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to think we must all suffer from some extent of parental blindness

(43 Posts)
MummaEss Fri 30-Aug-13 21:29:35

Ever since I have become a school mum there has been the regular conversation about how some mums will not have it that their little darling could ever set a foot out of line. Little angel is clearly a terror but mummy truly and honestly believes they are a sweet, sensitive little soul and if they have come in to any bother it must be the fault of some other child. I understand that this is a common state of affairs.

As time has gone on I have found that the very people with whom I have had this conversation are massively guilty of the same thing. Good friends of mine confide in me that they 'know' that darling child just would not have exhibited the behavior that they have been accused of, when to everyone else it is clear that they did.

I know that we all say (and I think we all think we are being honest) that we know our kids have the potential to be little buggers etc but when it comes to any sticky situation it is often "well, I know little Johnny and he just does not hit/lie/say mean things....".

I have tried to think about this from my own perspective and I would accept that my particular child might potentially be verbally aggressive, shout, intimidate or undermine other children and if they were accused of such behavior I would deal with it appropriately. However, if my child was accused of being physically violent or lying I would be dubious (to be fair I have never actually been called on my kid's behavior but hypothetically this is how I think I would feel).

Am I being blinded by my own maternal defensiveness of my child, just as my friends are of theirs?. I can clearly see some of their children are indeed guilty of minor misdemeanors that they just cannot see. Do we all do this?

OPeaches Fri 30-Aug-13 21:32:19

I don't suffer from this at all. Everyone else I know definitely does though.

Hmm. Wait . . . umm . . .

BrokenSunglasses Fri 30-Aug-13 21:33:16

I think we do all do it to an extent, but I don't see it as a bad thing. It's part of our natural instinct to protect and love our children, and also partly because we know a side to our children that other people don't know when they are still young.

Hassled Fri 30-Aug-13 21:35:47

I don't think we all do this, no. I mean obviously we all look for the best in our children, but I think most of us are realistic about them. As you said - I'd be amazed and doubtful if someone accused one of my DCs of physical violence, say, but more willing to accept the likelihood of lying or teasing; I think most of us know what our child is possibly capable of.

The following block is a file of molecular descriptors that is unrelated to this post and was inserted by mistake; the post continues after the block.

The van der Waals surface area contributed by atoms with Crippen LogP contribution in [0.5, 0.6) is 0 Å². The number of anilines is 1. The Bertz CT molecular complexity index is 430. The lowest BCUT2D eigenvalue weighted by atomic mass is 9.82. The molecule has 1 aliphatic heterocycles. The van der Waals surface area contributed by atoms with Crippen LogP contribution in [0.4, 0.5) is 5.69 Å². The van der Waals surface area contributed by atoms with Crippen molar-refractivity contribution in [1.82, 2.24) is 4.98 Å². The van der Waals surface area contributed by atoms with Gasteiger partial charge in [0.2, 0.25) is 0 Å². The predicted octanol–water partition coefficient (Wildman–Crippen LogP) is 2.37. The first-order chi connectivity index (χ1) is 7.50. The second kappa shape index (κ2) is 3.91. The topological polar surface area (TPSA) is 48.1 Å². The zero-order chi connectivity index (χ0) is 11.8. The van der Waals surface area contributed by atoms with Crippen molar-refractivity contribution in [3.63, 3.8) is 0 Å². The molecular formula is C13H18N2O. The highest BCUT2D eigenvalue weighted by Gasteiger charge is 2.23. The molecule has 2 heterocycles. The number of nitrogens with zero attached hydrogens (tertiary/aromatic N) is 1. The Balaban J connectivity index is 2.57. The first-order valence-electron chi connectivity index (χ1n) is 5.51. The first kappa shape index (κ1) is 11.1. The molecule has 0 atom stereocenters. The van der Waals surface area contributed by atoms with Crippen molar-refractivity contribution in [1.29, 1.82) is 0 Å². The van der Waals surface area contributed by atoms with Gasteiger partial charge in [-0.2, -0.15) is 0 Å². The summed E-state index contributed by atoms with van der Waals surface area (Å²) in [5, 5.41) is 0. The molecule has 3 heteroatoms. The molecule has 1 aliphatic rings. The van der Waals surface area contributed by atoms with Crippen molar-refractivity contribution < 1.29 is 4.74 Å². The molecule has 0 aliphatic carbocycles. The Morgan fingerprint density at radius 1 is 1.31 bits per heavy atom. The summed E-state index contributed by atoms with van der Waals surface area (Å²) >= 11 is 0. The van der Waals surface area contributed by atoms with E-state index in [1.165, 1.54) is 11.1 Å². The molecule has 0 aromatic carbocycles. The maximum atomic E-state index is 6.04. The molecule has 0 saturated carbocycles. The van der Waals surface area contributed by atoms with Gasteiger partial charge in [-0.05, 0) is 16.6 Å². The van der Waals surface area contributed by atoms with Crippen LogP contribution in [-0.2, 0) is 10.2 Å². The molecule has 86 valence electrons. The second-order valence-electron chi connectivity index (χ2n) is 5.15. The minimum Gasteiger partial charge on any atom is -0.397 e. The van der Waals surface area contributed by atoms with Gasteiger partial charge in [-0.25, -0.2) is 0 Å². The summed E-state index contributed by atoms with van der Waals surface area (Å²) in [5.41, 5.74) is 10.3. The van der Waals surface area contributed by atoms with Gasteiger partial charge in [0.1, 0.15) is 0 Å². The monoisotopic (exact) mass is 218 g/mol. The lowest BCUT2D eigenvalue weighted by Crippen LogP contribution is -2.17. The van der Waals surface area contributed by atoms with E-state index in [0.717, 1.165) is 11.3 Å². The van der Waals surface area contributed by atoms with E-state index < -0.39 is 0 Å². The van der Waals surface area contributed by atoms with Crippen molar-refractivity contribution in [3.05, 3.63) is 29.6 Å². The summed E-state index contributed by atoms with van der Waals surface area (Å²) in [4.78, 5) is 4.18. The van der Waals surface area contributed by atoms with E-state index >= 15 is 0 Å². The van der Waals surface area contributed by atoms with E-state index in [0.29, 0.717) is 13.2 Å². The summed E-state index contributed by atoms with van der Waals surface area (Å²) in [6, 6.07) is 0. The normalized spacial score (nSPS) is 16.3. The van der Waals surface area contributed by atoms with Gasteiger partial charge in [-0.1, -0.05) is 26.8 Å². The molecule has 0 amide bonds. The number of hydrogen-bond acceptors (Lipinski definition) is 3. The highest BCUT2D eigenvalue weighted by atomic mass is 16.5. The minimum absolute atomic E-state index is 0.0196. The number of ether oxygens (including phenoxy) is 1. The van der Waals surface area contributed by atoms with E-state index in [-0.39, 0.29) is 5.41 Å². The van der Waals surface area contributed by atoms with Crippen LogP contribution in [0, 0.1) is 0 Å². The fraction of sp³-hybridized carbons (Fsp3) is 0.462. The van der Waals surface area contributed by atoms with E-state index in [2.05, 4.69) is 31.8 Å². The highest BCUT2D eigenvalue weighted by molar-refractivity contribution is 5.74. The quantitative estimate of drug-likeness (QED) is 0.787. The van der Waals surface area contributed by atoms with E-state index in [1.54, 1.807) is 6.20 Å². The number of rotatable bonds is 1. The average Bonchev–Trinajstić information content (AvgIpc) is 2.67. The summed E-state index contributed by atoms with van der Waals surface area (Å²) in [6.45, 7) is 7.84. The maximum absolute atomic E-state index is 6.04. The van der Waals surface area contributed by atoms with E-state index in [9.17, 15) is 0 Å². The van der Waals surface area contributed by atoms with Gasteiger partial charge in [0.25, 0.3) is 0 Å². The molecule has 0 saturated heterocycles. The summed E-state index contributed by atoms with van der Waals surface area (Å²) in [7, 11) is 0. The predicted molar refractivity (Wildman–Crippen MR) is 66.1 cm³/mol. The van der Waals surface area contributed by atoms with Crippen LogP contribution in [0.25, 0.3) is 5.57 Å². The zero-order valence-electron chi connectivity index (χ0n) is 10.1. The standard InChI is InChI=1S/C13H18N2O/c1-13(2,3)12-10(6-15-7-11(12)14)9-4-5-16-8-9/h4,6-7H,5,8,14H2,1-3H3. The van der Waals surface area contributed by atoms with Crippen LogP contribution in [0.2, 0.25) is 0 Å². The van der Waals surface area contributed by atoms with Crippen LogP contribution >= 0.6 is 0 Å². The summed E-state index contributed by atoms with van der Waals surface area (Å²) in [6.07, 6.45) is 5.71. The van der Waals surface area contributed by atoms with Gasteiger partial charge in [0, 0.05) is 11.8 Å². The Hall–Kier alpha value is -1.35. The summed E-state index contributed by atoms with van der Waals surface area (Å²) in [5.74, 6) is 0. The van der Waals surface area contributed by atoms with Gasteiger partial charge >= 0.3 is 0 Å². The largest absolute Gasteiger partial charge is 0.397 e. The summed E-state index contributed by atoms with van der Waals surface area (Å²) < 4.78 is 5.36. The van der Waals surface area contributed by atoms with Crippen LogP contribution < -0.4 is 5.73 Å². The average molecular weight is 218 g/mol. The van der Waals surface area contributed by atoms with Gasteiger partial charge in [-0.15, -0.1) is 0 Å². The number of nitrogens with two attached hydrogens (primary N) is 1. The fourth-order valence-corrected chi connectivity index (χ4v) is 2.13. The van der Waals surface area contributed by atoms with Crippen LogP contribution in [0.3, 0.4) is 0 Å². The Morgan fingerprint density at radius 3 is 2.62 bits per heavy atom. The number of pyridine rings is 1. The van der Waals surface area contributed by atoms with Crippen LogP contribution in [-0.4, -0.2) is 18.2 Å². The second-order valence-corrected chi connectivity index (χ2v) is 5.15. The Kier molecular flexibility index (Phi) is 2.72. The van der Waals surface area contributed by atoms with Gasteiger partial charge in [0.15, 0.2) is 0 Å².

sixlostmonkeys Fri 30-Aug-13 21:36:36

My opinion on this, based on experiences as my ds grew up is that as a mum your first/immediate instinctive reaction is one 'oh no not my child' etc. Some people then react logically within seconds and some never budge from that first reaction (most are somewhere in between).
It's a battle you keep fighting, it's a pain in the butt, It's one of those things smile

MummaEss Fri 30-Aug-13 21:39:28

It just that sometimes when my friends defend their child I believe they are doing so whole heartedly and with genuine conviction, even though everyone else can clearly see that the child is guilty, sometimes having witnessed said behavior first hand.

TeWiSavesTheDay Fri 30-Aug-13 21:42:40

Yes I think we do. DD started throwing things at her brother when I'm not watching recently (she is 4.5 and he is 1.5) if she hadn't owned up I really would not have guessed, and would have been sceptical if someone had said! She's just never been particularly violent.

Whereas some of her other behaviour is much more familiar to me!

I'm trying to go into her starting school with an open mind.

RhondaJean Fri 30-Aug-13 21:47:24

I'm afraid I tend to do the opposite and assume mines did something wrong.

I know, I know...

Thaumatrope Fri 30-Aug-13 21:51:20

Mine sometimes behaves appallingly.
But I know him inside out and I can see what triggered it.
I don't waste my breath trying to explain to people, they only care that their Timmy got whaled on [eek]
I spend my energy talking through the triggers with ds and finding ways around them.

However I'm aware that in some people's eyes that makes me a chump.

AgentZigzag Fri 30-Aug-13 21:52:28

If someone accused DD1 of drop kicking a kitten, I'd know, for sure, she wouldn't be capable of doing such a thing.

But then DH was driving by and watched her chuck an empty drinks can into a hedge not long back <fucking furious> and she was on her own, not even showing off in front of any mates.

I would say a lot of accusations about the DC would be met with an automatic defensiveness which I may or may not have had experience of <ahem> which might wear off when they've had chance to think about it.

I thought My parents didn't have a clue about half of what we got up to shock

lljkk Fri 30-Aug-13 21:54:35

My kids disappoint me all the time. That's not normal? confused

AllDirections Fri 30-Aug-13 21:57:40

I think some parents don't just need parent glasses they need bloody great parent goggles.

I've often had parents say to me that their child is no bother at the same time that I'm looking at said child and thinking 'Reeeaaalllly' hmm

I had a conversation with a dad the other day who said that his childcare provider had had a word about his 8 year old DD swearing at other children on 3 different occasions. He was adamant that she didn't do it and I asked him how he could be so sure. I might think that my DDs are unlikely to do something but I would never say that they definitely wouldn't.